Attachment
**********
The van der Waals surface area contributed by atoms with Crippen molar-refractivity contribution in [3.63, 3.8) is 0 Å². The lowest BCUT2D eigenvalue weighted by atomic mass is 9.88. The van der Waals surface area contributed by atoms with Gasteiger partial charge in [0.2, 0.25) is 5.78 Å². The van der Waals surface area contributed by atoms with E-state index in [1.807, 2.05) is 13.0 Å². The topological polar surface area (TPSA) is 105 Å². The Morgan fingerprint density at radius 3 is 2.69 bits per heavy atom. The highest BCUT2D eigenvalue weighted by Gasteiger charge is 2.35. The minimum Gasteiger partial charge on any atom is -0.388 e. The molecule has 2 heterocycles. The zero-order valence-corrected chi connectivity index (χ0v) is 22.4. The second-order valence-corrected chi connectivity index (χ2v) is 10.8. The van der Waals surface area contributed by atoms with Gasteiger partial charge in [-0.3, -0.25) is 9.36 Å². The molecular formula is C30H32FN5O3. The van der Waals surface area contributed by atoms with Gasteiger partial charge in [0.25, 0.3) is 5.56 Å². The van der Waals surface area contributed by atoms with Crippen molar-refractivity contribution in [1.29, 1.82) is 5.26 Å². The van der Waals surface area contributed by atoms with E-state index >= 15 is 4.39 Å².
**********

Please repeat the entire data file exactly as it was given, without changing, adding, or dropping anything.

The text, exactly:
The van der Waals surface area contributed by atoms with Crippen molar-refractivity contribution in [3.63, 3.8) is 0 Å². The lowest BCUT2D eigenvalue weighted by atomic mass is 9.88. The van der Waals surface area contributed by atoms with Gasteiger partial charge in [0.2, 0.25) is 5.78 Å². The van der Waals surface area contributed by atoms with E-state index in [1.807, 2.05) is 13.0 Å². The topological polar surface area (TPSA) is 105 Å². The Morgan fingerprint density at radius 3 is 2.69 bits per heavy atom. The highest BCUT2D eigenvalue weighted by Gasteiger charge is 2.35. The minimum Gasteiger partial charge on any atom is -0.388 e. The molecule has 2 heterocycles. The zero-order valence-corrected chi connectivity index (χ0v) is 22.4. The second-order valence-corrected chi connectivity index (χ2v) is 10.8. The van der Waals surface area contributed by atoms with Gasteiger partial charge in [-0.3, -0.25) is 9.36 Å². The molecular formula is C30H32FN5O3. The van der Waals surface area contributed by atoms with Gasteiger partial charge in [0.25, 0.3) is 5.56 Å². The van der Waals surface area contributed by atoms with Crippen molar-refractivity contribution in [1.29, 1.82) is 5.26 Å². The van der Waals surface area contributed by atoms with E-state index >= 15 is 4.39 Å².